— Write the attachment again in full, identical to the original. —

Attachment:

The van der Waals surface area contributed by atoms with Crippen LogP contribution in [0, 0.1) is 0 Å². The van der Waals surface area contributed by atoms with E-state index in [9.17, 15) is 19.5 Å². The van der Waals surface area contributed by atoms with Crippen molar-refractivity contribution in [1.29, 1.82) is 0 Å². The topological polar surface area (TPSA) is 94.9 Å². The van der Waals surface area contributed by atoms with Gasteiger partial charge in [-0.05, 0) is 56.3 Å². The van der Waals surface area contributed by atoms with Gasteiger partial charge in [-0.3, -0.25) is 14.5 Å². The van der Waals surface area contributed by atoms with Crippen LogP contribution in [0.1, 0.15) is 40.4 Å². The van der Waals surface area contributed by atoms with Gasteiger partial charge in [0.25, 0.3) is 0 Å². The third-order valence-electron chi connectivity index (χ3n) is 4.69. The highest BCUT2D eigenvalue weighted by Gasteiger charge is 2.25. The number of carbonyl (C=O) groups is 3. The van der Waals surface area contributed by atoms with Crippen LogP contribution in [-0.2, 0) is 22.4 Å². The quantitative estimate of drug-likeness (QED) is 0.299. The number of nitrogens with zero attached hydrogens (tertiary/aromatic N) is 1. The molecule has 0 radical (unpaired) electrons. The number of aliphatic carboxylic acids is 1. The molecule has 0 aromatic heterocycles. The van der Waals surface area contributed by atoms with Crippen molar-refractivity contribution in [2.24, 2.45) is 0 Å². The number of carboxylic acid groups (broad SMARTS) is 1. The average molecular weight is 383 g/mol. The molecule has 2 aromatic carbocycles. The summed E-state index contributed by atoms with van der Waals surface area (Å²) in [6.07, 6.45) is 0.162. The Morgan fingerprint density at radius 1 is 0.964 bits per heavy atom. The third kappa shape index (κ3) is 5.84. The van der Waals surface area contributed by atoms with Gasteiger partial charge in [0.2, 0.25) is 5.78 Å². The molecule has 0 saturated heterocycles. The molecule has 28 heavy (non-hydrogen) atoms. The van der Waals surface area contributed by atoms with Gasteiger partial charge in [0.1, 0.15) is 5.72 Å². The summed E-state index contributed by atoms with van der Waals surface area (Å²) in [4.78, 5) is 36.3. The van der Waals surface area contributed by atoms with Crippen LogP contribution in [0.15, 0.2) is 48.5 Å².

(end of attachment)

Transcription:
The van der Waals surface area contributed by atoms with Crippen LogP contribution in [0, 0.1) is 0 Å². The van der Waals surface area contributed by atoms with E-state index in [9.17, 15) is 19.5 Å². The van der Waals surface area contributed by atoms with Crippen molar-refractivity contribution in [1.29, 1.82) is 0 Å². The topological polar surface area (TPSA) is 94.9 Å². The van der Waals surface area contributed by atoms with Gasteiger partial charge in [-0.05, 0) is 56.3 Å². The van der Waals surface area contributed by atoms with Gasteiger partial charge in [-0.3, -0.25) is 14.5 Å². The van der Waals surface area contributed by atoms with Crippen LogP contribution in [0.1, 0.15) is 40.4 Å². The van der Waals surface area contributed by atoms with Gasteiger partial charge in [0.25, 0.3) is 0 Å². The third-order valence-electron chi connectivity index (χ3n) is 4.69. The highest BCUT2D eigenvalue weighted by Gasteiger charge is 2.25. The number of carbonyl (C=O) groups is 3. The van der Waals surface area contributed by atoms with Crippen LogP contribution in [-0.2, 0) is 22.4 Å². The quantitative estimate of drug-likeness (QED) is 0.299. The number of nitrogens with zero attached hydrogens (tertiary/aromatic N) is 1. The molecule has 0 radical (unpaired) electrons. The number of aliphatic carboxylic acids is 1. The molecule has 0 aromatic heterocycles. The van der Waals surface area contributed by atoms with Crippen molar-refractivity contribution in [2.24, 2.45) is 0 Å². The number of carboxylic acid groups (broad SMARTS) is 1. The average molecular weight is 383 g/mol. The molecule has 2 aromatic carbocycles. The summed E-state index contributed by atoms with van der Waals surface area (Å²) in [6.07, 6.45) is 0.162. The Morgan fingerprint density at radius 1 is 0.964 bits per heavy atom. The third kappa shape index (κ3) is 5.84. The van der Waals surface area contributed by atoms with Gasteiger partial charge in [0.2, 0.25) is 5.78 Å². The molecule has 0 saturated heterocycles. The molecule has 28 heavy (non-hydrogen) atoms. The van der Waals surface area contributed by atoms with Gasteiger partial charge in [0.1, 0.15) is 5.72 Å². The summed E-state index contributed by atoms with van der Waals surface area (Å²) in [4.78, 5) is 36.3. The van der Waals surface area contributed by atoms with Crippen LogP contribution in [0.15, 0.2) is 48.5 Å².